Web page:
From Chris Anucha and Paul Osuyi, Asaba
THE remains of the late Biafran warlord and one of the first generations of the Nigerian Army Officers Corps, Colonel Conrad Dibia Chukwujimje Nwawo, have been laid to rest at his home town, Onicha-Olona in Aniocha North Local Government Area of Delta State.
The war veteran who died at the age of 93 was given full military honours during the burial by the Nigerian Army, and the casket bearing the body of the gallant officer covered in Nigerian flag. The burial rites, however, witnessed poor presence of the political elite. But retired officers of the Nigerian Army, Navy and Air Force were well represented. The heavy presence of serving officers of the Nigerian Army from the 4 Brigade led by Col. Etim E. Etim speaks volume of the respect and regard which the military has for the late Col. Nwawo, especially for his exploits in Nigeria’s peace keeping mission in Congo, which earned him Military Cross (MC) from the Queen of England, Elizabeth the II in 1963.
So far, only Nwawo and the late Col. Adekunle Fajuyi had the honour of the prestigious MC from her Majesty, the Queen of England. Nwanwo’s corpse arrived St. Peter’s Anglican Church, Onicha-Olona, venue of the funeral service, in a grey- colored military ambulance, and was led into the church by military officers.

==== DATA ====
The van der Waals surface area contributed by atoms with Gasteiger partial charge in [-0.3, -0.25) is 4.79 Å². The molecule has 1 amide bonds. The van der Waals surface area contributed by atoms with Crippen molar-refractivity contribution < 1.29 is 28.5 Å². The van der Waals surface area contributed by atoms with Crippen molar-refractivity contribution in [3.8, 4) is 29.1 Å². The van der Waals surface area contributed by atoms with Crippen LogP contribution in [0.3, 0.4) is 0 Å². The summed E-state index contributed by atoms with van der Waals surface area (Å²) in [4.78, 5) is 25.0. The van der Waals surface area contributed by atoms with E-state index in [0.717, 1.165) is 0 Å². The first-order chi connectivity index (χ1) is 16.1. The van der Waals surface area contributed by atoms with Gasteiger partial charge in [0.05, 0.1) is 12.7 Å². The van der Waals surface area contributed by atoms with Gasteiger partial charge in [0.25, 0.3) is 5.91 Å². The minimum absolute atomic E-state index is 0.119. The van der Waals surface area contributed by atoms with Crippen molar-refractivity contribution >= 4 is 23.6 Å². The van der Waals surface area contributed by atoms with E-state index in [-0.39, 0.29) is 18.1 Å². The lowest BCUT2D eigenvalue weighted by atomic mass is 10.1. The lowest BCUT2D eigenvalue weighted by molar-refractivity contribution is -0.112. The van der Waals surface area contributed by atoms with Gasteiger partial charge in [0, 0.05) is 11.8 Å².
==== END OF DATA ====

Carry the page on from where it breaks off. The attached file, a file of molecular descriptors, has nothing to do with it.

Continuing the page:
Bishop of Asaba Diocese of the Anglican Communion, Rt. Rev. Justus Mogekwu, in his sermon emphasized the need for reconciliation of all stakeholders, who participated in the Nigerian civil war, whether on the side of Biafra or on the side of the Federal Government. According to Mogekwu, the spirit of reconciliation and unity must be upheld, if the nation must move forward. He noted how Nwawo and other gallant officers had suffered neglect by government for fighting on the side of Biafra during the war. His words: “Col. Nwawo was one of the few Midwesterners we were very proud of.
He was among the ten highest ranking officers of his time. I first heard of him in 1966, when the atmosphere was charged, following the massacre of the Igbos in Northern Nigeria. He was a man of honour, valour and worthy of an army officer”.
Colonel J D Bambur, who represented the Chief of Army Staff, Major General Tukur Yusuf Buratai, also described the late Col. Nwawo as an “articulate, dedicated, loyal and hardworking officer, saying “in recognition of his meritorious service to the nation, he was honoured with the symbol of Passed Staff Course.”
High point of the occasion was the firing of 21 gun shots by the military, which heralded the lowering of the casket into the mother earth.
Among those who attended the burial ceremony was a one-time military spokesman under military president, Ibrahim Babangida, Brigadier General Fred Chijuka and his wife. The Sun